When Rob Stone was excelling as a midfielder at Colgate and majoring in English — when he wasn’t playing soccer — his dream job did not yet exist. Soccer in American television wasn’t an afterthought. It wasn’t a thought at all.
Stone worked toward a career in broadcasting, but never imagined it would be this career. He couldn’t have pictured being the primary host for Fox Sports’ coverage of the FIFA World Cup, with millions of fans in the United States watching each day.
“No chance. When I was in college, and even before that, I knew what I wanted to do,” Stone told Sporting News. “But I was well aware it would have to be with a well-rounded approach. The concept of making a living in America covering soccer was nonexistent. It wasn’t even like a pipe dream. I didn’t dream about it because it was so unrealistic.”
Stone will begin the final day of his first men’s World Cup co-hosting from Red Square, with Kate Abdo positioned at Luzhniki Stadium, on the World Cup Live pregame show at 9 a.m. ET on FS1. That's in advance of a switch from that show to “big Fox” at 10, followed by the final game between France and surprise Croatia at 11. At the conclusion of that game, Fox will produce an hour-long World Cup Today postgame show.
The world of television, and the world of American sports, has changed considerably since Stone began working as a production assistant at ESPN following his graduation from Colgate in 1991. He left for three years to get on-air experience in Tampa, and then returned in 1997 to work primarily as a college football reporter. When Major League Soccer was launched in 1996 and ESPN began to show games — and when the network got into the business of televising the World Cup and Major League Soccer — his soccer background and broadcasting chops were finally wed.
“I’ll always be a soccer guy,” Stone said.
It has been a successful marriage. His soccer work led Fox to hire him away six years ago after the network won the rights to broadcast the FIFA World Cups through 2022. That meant the FIFA Women’s World Cup in 2015 and 2019, plus the men in Russia and Qatar.
That turned out wonderfully for Fox in 2015, when the United States won its third World Cup title behind Carli Lloyd’s emergence as a superstar. It was not so fortuitous in advance of this tournament, however, when the U.S. men blew a golden shot to reach the World Cup by losing on the final day of qualification to lowly Trinidad & Tobago.
Fox had no choice but to regroup from that, and it generally has done well to deliver a World Cup that is relevant to American audiences that have, over the course of Stone’s career, grown in their embrace of the world’s game.
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Stone said the American absence was, indeed, “an absolute gut-punch”, but that eventually those preparing the telecasts viewed a World Cup without the U.S. as an opportunity to show how well the Fox team could cover the world.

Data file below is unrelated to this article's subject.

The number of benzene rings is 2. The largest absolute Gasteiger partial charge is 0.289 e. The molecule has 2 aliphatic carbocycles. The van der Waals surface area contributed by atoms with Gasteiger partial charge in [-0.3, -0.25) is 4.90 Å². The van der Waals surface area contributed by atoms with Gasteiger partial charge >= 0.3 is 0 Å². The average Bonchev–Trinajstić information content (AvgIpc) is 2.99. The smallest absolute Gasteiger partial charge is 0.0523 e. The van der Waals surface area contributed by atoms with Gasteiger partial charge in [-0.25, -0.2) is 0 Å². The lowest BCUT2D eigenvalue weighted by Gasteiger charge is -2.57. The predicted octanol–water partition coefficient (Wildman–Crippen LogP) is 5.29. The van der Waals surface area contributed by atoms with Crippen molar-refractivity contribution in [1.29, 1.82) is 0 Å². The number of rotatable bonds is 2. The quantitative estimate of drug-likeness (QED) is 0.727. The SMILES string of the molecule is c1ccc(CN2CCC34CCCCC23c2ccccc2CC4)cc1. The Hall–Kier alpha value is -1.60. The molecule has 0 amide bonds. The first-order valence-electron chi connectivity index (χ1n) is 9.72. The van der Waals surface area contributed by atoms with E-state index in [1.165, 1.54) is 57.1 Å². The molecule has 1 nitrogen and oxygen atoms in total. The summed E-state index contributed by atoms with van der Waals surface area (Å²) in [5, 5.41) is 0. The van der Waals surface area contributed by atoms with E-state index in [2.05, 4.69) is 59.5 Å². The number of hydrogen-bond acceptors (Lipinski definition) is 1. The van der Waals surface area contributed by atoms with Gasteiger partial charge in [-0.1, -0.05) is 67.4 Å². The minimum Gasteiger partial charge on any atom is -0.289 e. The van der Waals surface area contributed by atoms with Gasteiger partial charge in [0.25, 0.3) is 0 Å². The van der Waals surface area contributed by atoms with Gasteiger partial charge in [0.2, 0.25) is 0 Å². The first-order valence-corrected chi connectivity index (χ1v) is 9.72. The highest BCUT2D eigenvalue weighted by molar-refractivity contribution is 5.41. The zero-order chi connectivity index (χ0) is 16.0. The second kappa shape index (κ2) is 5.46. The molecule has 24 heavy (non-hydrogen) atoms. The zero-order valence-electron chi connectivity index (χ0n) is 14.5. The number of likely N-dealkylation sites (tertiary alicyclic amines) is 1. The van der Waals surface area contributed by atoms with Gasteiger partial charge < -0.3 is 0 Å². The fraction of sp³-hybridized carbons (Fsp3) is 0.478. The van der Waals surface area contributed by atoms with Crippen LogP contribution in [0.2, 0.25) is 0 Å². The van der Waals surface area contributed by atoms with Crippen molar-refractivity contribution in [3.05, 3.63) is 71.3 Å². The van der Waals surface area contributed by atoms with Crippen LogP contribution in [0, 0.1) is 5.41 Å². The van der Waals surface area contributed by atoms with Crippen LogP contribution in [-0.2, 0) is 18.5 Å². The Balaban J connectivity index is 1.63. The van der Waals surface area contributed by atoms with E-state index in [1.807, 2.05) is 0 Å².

We've seen reporter Jenny Taft conduct interviews in French with key members of the France team. We've watched a series of world soccer voices rotate through the studio, from Argentina’s Hernan Crespo to England’s Ian Wright and Kelly Smith and Guus Hiddink of the Netherlands, who has coached national teams from his native country to South Korea and Russia.
Stone’s job has been to give the telecasts a consistent tone, to provide relevant information and to put those analysts in position to excel. His love for soccer and his knowledge of the game shine through daily.
“It’s going to go down as one of those seminal moments in American soccer history, where people are going to fully realize just how big this sport is in our country,” Stone said. “There are some people out there that still see soccer as a fringe sport, and that’s just not the case anymore. And I think a lot of people wrote off this World Cup because the U.S. isn’t there. That also is not the case anymore.”
Stone said Americans are “fluent” in understanding the makeup of the key national teams, the stars who have visited our televisions over the past month: established names like Neymar, Messi, Ronaldo as well as younger talents like France’s Kylian Mbappe. “This is not stuff we have to educate the public on to the degree we used to.”
Stone said he felt more pressure in advance of the 2015 Women’s World Cup than he did before heading to Russia, because the women’s event was Fox’s first major FIFA broadcast — and there were questions about how that would be executed and received. The success there led to greater confidence this World Cup coverage would be a success even, without the U.S. team.
Obviously, the absence of Jozy Altidore, Michael Bradley and especially emerging star Christian Pulisic was an enormous loss for Fox. The Wall Street Journal reported that Fox will lose money on the tournament, although ratings have been buoyed by the number of close, exciting games — including several in the knockout rounds that went to penalty shootouts. Saturday’s quarterfinal ratings were higher than the corresponding games achieved four years ago, a remarkable number giving the significant general TV ratings decline over that period.
“Once the first ball is kicked off, the tournament just takes you for a ride,” Stone said. “You need to be prepared for the curveballs that will be coming your way. In the end, it’s what happened, and what does that mean going forward.”
Source : http://www.sportingnews.com/us/soccer/news/world-cup-2018-france-croatia-rob-stone-fox-coverage-american-interest-mbappe-modric/rbi2pgx9eyps1kpynsubv8jn21087